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Eastern Hong Kong Island Enjoys Best Air

Pollution worst in western areas that are close to container terminals

Daniel Sin – SCMP – Updated on Jan 02, 2009

While many districts suffer rising levels of health-threatening pollution, residents in the east of Hong Kong Island have the cleanest air, and it has been improving over the years.

Eastern district has not recorded a reading of more than 100 on the Air Pollution Index since 2005 and, with the two other cleanest districts, Tai Po and Sha Tin, has recorded consistently improved readings.

In contrast, ambient readings at general stations in Yuen Long, Kwai Chung, Sham Shui Po, Central and Western, and Tung Chung are consistently worse than the rest of the city. In particular, in Kwai Chung last year, the number of hours when the API exceeded 100 – an alarm threshold of poor air quality – increased by 166.6 per cent from 2007.

Visibility has improved, with more blue skies creating an illusion of cleaner air. A visibility level of below 8km is defined as “reduced visibility”.

In the first 11 months of last year there were 1,654 hours of reduced visibility at the airport – an improvement of 10.4 per cent from the same period in 2007.

During the same period, there were about 1,000 hours of reduced visibility at the Observatory, the same level as last year. But experts said more clear days did not necessarily mean the air was cleaner.

“Improved visibility has little to do with the reduction of pollutant concentration, especially in areas at close range to people,” said Angus Wong Chun-yin of Friends of the Earth.

Simon Ng Ka-wing of the Hong Kong University of Science and Technology, explaining why western areas usually suffered poorer air quality, said: “These districts are close to the container terminals. The emissions from vessels are high in sulfur dioxide concentration that could explain the high readings of the API from general stations in these districts.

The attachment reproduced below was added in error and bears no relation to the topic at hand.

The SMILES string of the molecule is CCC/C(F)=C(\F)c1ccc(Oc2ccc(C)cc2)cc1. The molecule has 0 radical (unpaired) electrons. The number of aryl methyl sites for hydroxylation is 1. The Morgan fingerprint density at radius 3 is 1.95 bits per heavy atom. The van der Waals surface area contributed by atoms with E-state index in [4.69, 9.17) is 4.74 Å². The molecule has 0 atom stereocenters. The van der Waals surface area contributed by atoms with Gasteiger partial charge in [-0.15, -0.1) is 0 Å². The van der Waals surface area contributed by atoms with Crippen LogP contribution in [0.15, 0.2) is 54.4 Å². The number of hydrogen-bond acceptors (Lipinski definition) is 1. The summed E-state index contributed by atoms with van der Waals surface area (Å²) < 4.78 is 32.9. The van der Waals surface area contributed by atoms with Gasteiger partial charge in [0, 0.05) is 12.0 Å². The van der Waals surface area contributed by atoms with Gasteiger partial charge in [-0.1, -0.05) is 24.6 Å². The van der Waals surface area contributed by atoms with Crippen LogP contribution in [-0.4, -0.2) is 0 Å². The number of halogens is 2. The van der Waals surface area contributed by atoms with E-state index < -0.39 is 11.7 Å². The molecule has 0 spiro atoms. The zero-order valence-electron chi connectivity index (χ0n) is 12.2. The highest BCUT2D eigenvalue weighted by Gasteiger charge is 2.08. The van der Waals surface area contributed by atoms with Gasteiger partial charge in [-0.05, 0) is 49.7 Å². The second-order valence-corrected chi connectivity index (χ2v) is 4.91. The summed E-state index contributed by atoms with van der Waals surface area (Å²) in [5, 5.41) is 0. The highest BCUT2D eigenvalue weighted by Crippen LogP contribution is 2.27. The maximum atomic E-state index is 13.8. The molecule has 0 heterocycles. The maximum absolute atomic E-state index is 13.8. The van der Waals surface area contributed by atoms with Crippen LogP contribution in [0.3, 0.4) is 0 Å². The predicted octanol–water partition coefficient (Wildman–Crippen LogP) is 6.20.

“Besides, the air quality in these areas is more affected by the emissions from factories in the Pearl River Delta than the rest of the city.”

One exception was the isolated Sai Kung island of Tap Mun, which suffered high pollution despite having no traffic.

“This is because Tap Mun is close to a sea route to [the Shenzhen container port of] Yantian .”

Dr Ng said the impact of high pollutant concentration could be reduced with better town planning, building designs, and energy conservation measures.

Air quality objectives adopted in 1987 define the highest concentration of pollutants that can be tolerated within a given time without causing immediate health risks.

These include sulfur dioxide, nitrogen oxides, carbon monoxide, ozone and breathable respirable suspended particles. For example, sulfur dioxide should not be allowed to exceed 800 micrograms per cubic metre of air in one hour.

Samples are collected at three roadside monitoring stations and 11 general monitoring stations that check ambient air quality in urban areas, new towns and rural areas.

The Environmental Protection Department compares the concentration of each of the pollutants against the respective air quality objective and picks the highest sub-index as the API.

Hong Kong Air Pollution

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